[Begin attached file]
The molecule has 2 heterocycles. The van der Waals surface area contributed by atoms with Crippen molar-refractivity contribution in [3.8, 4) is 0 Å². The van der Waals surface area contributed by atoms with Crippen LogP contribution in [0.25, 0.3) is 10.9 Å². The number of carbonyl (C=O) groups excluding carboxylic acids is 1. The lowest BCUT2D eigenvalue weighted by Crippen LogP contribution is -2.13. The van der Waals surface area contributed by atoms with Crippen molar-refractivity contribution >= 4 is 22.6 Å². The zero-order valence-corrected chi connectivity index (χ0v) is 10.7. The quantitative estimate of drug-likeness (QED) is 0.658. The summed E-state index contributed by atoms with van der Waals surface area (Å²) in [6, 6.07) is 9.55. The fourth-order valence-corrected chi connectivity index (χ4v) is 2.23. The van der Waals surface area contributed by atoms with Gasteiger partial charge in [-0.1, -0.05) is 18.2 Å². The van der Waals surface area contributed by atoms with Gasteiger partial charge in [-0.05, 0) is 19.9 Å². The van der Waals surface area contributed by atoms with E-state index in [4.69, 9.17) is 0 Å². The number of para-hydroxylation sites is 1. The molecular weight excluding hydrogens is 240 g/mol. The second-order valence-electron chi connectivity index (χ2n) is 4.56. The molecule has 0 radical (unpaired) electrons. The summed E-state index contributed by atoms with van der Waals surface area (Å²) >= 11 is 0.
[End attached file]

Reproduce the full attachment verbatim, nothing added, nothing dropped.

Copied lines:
The molecule has 2 heterocycles. The van der Waals surface area contributed by atoms with Crippen molar-refractivity contribution in [3.8, 4) is 0 Å². The van der Waals surface area contributed by atoms with Crippen LogP contribution in [0.25, 0.3) is 10.9 Å². The number of carbonyl (C=O) groups excluding carboxylic acids is 1. The lowest BCUT2D eigenvalue weighted by Crippen LogP contribution is -2.13. The van der Waals surface area contributed by atoms with Crippen molar-refractivity contribution >= 4 is 22.6 Å². The zero-order valence-corrected chi connectivity index (χ0v) is 10.7. The quantitative estimate of drug-likeness (QED) is 0.658. The summed E-state index contributed by atoms with van der Waals surface area (Å²) in [6, 6.07) is 9.55. The fourth-order valence-corrected chi connectivity index (χ4v) is 2.23. The van der Waals surface area contributed by atoms with Gasteiger partial charge in [-0.1, -0.05) is 18.2 Å². The van der Waals surface area contributed by atoms with Gasteiger partial charge in [-0.05, 0) is 19.9 Å². The van der Waals surface area contributed by atoms with E-state index in [4.69, 9.17) is 0 Å². The number of para-hydroxylation sites is 1. The molecular weight excluding hydrogens is 240 g/mol. The second-order valence-electron chi connectivity index (χ2n) is 4.56. The molecule has 0 radical (unpaired) electrons. The summed E-state index contributed by atoms with van der Waals surface area (Å²) >= 11 is 0.